• Great design. I think the concept works well. The typography could stand to be punched up a little. The 3D effect on “Top” seems to be a little dated. In my opinion, the “less is more” theory would have worked better. If you already have great art, sometimes there’s no need to clutter it with more effects. For no art budget, very creative. At first glance, the first thing noticed is “Top 100”. The Anniversary stamp falls second and could have been played up a bit more through better usage of color. I do agree however, that one does have to take a prominent role to avoid a fight between the two ideas. As a whole, I do think the problem was solved. Overall, great job.



Submitted by Wendy Del Campo, Senior Art Director, Creative Services Department, Reed Business Information.

I’ve worked as an art director for nearly 20 years in the b2b industry. Publishers and editors-in-chief often have different ideas for the cover focus. This design challenge certainly could happen in the real world. My solution was to keep the anniversary announcement as a tag line with the Concrete Times logo. I chose a red ribbon to grab the reader’s attention. The art I created for the Top 100 Industry Leaders is simple; not to compete with the top image, yet it shows some action with the concrete being lowered. I chose a simple silhouette for the man, keeping his identity obscure to lure the reader’s attention and entice them to read the story to find out more. I made the text ‘Top 100 Leaders’ gold to emphasize their stature.

Judges said:

• I like the way you presented the concrete slab, and the crane hook effect. The red ribbon I would suggest may be obscuring the logo just a bit too much and would like to see it lowered a bit? The silhouette of the man doesn’t do anything to help, other than the stark black draws the eye to it more than the headline “Top 100 Leaders”. Perhaps a bolder font used would have made a difference, to call more attention to the headline, and less on the silhouette. I like the use of  “1968-2008” under “Times”.

• I like the 40th red ribbon weaving through the logo. Great idea. The graphic of the crane and concrete slab are good graphic elements. And the silhouette of the guy works here. Clean use of fonts and placement. I would suggest bumping up the size and weight of the “Top 100 Leaders” type slightly. Good execution overall.

• Red sash across masthead is eye-catching. I like the idea of the pulley putting the headline in place.
The silhouette is not necessary and almost distracting. A real man with a hard hat, arms crossed, standing confidently might have worked if such an image can be found royalty free.

• This layout has a good balance of attention-grabbing type treatments and visual elements. The red “ribbon” incorporated into the masthead is a very nice touch. The illustration is very successful, providing a relevant image along with an ideal spot for type placement. My only criticism is the “silhouette” figure — while I understand the rationale behind it, it’s too reminiscent of the now-overdone iPod campaigns. I’m not sure what might work better in place of the silhouette but resolving that would make this my favorite entry.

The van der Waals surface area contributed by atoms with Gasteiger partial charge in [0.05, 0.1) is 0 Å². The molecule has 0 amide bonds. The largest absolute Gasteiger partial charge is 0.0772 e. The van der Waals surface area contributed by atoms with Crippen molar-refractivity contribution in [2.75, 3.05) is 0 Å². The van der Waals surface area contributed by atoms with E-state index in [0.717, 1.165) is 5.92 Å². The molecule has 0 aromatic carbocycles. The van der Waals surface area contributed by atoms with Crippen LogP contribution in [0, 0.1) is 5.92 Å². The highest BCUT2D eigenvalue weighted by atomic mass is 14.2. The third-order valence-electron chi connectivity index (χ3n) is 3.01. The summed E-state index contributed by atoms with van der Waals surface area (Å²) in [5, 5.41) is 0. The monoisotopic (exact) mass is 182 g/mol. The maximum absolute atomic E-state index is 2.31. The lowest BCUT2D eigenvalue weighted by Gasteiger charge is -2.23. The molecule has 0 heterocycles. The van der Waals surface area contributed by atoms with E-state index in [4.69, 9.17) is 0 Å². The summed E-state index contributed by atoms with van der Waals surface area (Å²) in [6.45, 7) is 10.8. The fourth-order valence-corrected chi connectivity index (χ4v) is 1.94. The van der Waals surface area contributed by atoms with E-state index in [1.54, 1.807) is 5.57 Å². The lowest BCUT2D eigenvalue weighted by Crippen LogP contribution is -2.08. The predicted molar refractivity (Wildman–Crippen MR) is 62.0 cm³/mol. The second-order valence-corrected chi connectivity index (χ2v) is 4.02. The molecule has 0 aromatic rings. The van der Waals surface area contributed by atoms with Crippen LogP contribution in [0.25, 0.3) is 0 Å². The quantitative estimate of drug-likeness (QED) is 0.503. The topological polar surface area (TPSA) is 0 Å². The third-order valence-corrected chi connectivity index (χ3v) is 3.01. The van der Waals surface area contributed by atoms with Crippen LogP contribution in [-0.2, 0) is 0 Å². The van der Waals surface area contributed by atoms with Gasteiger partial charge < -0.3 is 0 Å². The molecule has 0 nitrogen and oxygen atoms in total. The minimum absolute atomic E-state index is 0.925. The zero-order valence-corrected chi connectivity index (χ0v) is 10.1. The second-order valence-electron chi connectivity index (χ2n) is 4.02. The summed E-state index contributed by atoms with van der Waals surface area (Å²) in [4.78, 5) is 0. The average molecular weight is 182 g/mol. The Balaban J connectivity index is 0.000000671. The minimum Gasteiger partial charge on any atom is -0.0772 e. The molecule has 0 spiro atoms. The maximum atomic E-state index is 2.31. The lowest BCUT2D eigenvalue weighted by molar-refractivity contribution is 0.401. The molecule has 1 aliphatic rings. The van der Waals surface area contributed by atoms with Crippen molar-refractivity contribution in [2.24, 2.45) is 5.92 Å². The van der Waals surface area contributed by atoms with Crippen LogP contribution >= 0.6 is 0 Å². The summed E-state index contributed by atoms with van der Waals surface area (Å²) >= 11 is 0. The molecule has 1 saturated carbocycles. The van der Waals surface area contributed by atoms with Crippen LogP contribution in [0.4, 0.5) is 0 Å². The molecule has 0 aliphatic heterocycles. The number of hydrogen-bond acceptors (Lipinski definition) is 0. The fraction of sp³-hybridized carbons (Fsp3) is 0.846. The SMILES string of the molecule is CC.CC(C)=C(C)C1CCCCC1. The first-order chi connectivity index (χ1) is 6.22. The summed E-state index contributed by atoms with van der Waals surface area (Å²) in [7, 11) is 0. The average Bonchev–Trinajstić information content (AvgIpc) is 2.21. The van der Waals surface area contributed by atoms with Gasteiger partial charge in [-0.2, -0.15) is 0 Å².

• Nice, clean cover! The layout and overall design works great. The color palette is good. The imagery has a great main focal point for the reader. The type of “Top 100 Lenders” could stand to be punched up a little more maybe the use of a brighter gold and/or the use of the a heavier font. I love the ribbon! Excellent job. I feel the problem was solved in this layout. Both elements are prominent on the page and draws attention. The ribbon idea was a nice taste and was executed well as well. Great work with no art budget. Nicely done.



Submitted by Denise Faddis, Art Director, Injection Molding Magazine and Modern Plastics Worldwide, Canon Communications, LLC.

You will find not one but two images of the same cover. As I thought about the challenge I realized just how important and valid both cover ideas are. Each concept deserved its own space and a sharp, eye-catching cleanness to the design. Forcing them on one cover felt a bit claustrophobic and in my eyes diminished the importance of both. I combined them in one cover by coming up with the idea of a half cover flap that would give each idea its own showcase and combine the concepts rather than having them compete. After all, 4o years in the business and a special feature on the top 100 leaders in the industry really do go hand-in-hand. This solution will catch the reader’s eye and interest with its clean, colorful look and large text. The inside of the flap could be sold to an advertiser or could feature the images of the top 100 leaders with text leading readers to the article and page number.

Judges said:

• I love the overall concept. Clearly, there was thought put into it. However, whenever doing such a unique design (such as extra flap), budget should be taken into consideration. If there is no art budget, usually there is no budget to do any unique printing requests. But if there was a budget for such a thing, this concept really nails it. In my opinion, the font used for “40” and “100” could have been a little more interesting considering they are the focal points of the cover. I think the problem was solved with great creativity. Creating an extra flap gives the cover a distinction from the rest of the month’s covers, informing the reader that this is a special issue. Well done.